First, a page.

Experiences as a Pro-Life Protester

Bellingham 40 Days for Life:

"This spring over 50 communities around the country will be praying, fasting, and holding vigil for the unborn from February 6th through March 16th. Our community will be joining in the unprecedented national movement.

40 Days for Life is a focused pro-life campaign with a vision to access God’s power through prayer, fasting, and peaceful vigil to end abortion in America.

The mission of the campaign is to bring together the body of Christ in a spirit of unity during a focused 40 day campaign of prayer, fasting, and peaceful activism, with the purpose of repentance, to seek God’s favor to turn hearts and minds from a culture of death to a culture of life, thus bringing an end to abortion in America."

As part of the Lenten preparation for Easter, I've been taking part in the Bellingham chapter of this national vigil.

For several years, I've struggled with the general idea of demonstration--that is, standing on street corners with signs; the more, I suppose, as there is no escaping it in activist Washington. Downtown Anacortes, for instance, hosts an amusing setup every Sunday afternoon: the anti-war protest gathers on three corners of the Commercial St./12th St. intersection, dressed in jeans and frowning, and the "support the troops" group holds the fourth corner, wearing just-won-the-lottery smiles and as much red, white, and blue as they can muster. I'll drive blocks out of my way to avoid having to pass between those two groups.

The average posterboard sign doesn't do much for me, perhaps because so many of them come equipped with spite, nonsense, and poor spelling. Of course, in this part of the country, I generally disagree with them.

Signs or no, I found myself attracted by the fact that this around-the-clock, forty-day vigil came with the mission of intentional, specific prayer. It also pleased me by its focus on faith and life rather than mere politics. And once I got down there, even the signs won me over, though I'm still kind of picky about which ones to use.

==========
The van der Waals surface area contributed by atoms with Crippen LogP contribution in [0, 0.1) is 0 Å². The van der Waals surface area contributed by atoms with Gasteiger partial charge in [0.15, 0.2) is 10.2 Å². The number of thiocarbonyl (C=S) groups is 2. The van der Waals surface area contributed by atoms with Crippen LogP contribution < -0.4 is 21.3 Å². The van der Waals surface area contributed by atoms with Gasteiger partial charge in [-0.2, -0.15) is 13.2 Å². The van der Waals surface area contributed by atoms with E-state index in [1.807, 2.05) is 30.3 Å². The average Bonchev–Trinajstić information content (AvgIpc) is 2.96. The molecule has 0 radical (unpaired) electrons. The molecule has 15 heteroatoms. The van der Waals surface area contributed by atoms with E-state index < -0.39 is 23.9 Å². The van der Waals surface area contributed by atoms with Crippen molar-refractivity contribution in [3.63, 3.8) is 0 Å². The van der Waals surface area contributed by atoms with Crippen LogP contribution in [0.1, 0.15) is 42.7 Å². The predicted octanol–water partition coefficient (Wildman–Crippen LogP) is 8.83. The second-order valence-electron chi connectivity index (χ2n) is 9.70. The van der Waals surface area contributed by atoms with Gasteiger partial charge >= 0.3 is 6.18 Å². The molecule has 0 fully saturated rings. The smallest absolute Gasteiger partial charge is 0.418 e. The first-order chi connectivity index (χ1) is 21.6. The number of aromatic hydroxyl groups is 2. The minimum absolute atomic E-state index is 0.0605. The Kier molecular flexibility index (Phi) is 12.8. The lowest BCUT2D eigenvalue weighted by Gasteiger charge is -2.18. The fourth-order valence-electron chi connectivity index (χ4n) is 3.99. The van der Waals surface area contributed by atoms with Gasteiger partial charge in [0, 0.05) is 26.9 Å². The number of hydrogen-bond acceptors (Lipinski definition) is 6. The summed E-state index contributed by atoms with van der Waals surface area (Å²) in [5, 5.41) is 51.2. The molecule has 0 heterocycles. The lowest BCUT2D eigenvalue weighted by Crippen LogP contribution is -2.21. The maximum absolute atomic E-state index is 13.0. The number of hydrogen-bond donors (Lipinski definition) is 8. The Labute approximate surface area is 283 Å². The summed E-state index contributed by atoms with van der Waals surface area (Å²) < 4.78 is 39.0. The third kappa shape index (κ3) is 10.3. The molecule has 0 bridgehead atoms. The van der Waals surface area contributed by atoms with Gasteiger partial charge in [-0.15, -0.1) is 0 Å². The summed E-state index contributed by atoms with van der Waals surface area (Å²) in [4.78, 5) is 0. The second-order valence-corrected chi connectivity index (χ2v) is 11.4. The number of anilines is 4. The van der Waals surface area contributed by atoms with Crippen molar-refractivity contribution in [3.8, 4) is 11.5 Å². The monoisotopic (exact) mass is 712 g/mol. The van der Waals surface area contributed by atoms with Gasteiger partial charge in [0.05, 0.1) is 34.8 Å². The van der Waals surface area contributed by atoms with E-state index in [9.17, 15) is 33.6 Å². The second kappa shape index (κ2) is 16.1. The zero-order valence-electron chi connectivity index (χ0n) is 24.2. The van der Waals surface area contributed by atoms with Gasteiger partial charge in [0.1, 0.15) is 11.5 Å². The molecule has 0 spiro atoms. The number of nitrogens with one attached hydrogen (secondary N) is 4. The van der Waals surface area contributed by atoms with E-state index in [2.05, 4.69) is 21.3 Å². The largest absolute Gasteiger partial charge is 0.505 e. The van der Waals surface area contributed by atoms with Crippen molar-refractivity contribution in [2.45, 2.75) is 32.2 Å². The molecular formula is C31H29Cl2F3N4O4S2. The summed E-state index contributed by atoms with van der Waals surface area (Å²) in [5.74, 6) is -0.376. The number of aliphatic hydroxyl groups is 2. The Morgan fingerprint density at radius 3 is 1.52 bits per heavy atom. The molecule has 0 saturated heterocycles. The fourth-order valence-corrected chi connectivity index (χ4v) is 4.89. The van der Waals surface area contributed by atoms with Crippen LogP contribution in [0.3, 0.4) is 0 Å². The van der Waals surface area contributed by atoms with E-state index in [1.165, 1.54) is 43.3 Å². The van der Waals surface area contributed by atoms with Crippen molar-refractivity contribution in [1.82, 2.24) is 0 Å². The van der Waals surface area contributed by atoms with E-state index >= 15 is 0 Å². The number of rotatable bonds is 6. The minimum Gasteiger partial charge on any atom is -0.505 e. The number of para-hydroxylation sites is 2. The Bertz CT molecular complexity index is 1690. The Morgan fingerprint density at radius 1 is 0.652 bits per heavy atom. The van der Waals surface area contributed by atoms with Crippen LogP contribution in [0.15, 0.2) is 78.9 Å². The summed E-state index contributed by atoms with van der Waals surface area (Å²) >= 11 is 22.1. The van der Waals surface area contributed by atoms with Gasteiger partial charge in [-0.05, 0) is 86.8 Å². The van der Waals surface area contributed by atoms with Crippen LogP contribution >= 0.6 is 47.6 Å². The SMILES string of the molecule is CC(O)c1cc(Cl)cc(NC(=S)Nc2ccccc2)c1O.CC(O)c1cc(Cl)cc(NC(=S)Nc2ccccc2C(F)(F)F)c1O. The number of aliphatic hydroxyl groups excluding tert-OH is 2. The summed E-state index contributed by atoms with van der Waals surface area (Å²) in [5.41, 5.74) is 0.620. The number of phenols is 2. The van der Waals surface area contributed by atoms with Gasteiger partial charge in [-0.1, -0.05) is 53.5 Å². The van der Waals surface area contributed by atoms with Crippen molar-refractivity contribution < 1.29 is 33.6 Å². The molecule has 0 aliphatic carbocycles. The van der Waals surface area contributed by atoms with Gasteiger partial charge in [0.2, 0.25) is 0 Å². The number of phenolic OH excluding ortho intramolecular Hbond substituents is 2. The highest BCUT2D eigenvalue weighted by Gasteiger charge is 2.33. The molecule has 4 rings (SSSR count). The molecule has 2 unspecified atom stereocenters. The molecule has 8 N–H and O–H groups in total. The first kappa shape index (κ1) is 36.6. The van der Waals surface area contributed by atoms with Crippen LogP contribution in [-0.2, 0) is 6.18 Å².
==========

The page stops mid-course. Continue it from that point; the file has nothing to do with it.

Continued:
For at least an hour every week, then, I've been standing on the corner in front of Planned Parenthood, holding a sign that says Women Deserve Better than Abortion, praying, and smiling at people in cars. It is always an interesting experience.

I prefer the quiet shifts because confrontational face-to-face debate makes me incredibly nervous and emotional. So far, I haven't had to hash over things vocally yet; people who drive by and yell mainly want to vent their ridicule, and I can handle that well enough. If they really upset me, I can think "I will eviscerate you in fiction ..." like Geoff in The Knight's Tale, but I haven't had to go quite that far yet :-) Anyway, none of them come back around the block for an answer.

"Read a book!" one of them shouted during my first shift, hanging out of the passenger window. I have, I wanted to say. Starting with the Bible. But even Harry Potter should be enough. Maybe I should get a sign that says Harry Potter Stood for Innocent Life and So Should We :-D

I would like to propose to some of the drive-by shouters that profanity is actually not a logical argument, but shouting anything back doesn't seem like a good option. This is, after all, specifically a peaceful vigil. But I did laugh at someone who flipped me the bird the other day; I had thought they were waving, so I went to wave back, and then laughed when I realized they only had one finger up.